Seeing Past the Clouds: PLM and What's Next
Desktop Engineering (02/12) Vol. 17, No. 6, P. 26; Marks, Eric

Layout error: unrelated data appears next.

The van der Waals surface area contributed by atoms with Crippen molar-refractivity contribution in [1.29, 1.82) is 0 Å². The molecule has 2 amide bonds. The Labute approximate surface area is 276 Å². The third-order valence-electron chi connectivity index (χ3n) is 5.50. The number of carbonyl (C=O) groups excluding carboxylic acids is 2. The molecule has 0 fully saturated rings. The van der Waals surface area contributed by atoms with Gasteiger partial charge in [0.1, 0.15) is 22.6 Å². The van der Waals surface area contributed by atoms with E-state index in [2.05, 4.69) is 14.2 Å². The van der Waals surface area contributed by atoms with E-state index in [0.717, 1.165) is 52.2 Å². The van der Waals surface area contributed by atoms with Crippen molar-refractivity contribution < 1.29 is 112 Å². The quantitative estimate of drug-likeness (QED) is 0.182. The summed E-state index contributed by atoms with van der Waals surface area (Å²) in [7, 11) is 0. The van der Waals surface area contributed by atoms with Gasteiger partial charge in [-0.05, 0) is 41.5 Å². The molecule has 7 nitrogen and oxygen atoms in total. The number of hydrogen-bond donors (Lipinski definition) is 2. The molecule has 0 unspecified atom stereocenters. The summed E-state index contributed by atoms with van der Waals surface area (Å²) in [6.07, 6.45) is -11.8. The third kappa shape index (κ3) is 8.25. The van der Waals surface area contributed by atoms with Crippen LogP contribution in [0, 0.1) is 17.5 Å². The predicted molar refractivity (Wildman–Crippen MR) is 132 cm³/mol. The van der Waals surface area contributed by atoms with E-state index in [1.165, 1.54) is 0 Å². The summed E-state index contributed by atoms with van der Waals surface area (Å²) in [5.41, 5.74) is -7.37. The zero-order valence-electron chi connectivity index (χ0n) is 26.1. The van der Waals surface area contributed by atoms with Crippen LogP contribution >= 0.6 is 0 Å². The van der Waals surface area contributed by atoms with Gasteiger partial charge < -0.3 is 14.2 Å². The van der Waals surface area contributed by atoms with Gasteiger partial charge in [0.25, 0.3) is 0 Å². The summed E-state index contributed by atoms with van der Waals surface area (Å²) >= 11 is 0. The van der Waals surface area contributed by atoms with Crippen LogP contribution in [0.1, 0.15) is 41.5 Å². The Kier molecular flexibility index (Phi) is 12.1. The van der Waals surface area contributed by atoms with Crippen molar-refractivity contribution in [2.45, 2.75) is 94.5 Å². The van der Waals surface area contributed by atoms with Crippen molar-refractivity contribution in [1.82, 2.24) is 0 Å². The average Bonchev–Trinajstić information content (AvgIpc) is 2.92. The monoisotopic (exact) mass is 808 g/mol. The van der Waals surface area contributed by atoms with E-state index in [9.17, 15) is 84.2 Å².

Companies are cautiously turning to product lifecycle management (PLM) on the cloud as they begin to implement newer technology and more mature IT computing environments. "Cloud computing accelerates innovation, improves time-to-market successes and offers added flexibility within PLM applications," says PricewaterhouseCoopers' principal technology leader Tom DeGarmo. "Overall, it can improve connections across a company's network of suppliers, time zones and cultures." Cloud strategies being deployed in PLM applications include public clouds, which usually are shared by multiple people who use the system and have no control over who their fellow users can be; private clouds, which infer systems available for the exclusive advantage of one company or entity, where cloud data is secure and protected; community clouds, involving system participation solely by specially chosen companies with shared or related goals, such as partners, channels, or a supply/design chain; and hybrid clouds, where a private cloud can extend onto a public cloud for specific operations, when necessary. The three segments of cloud-based technology include software as a service, platform as a service, and infrastructure as a service. Most industry analysts covering IT concur that the power and potential of cloud computing, when properly exploited and implemented, can significantly affect the PLM sector.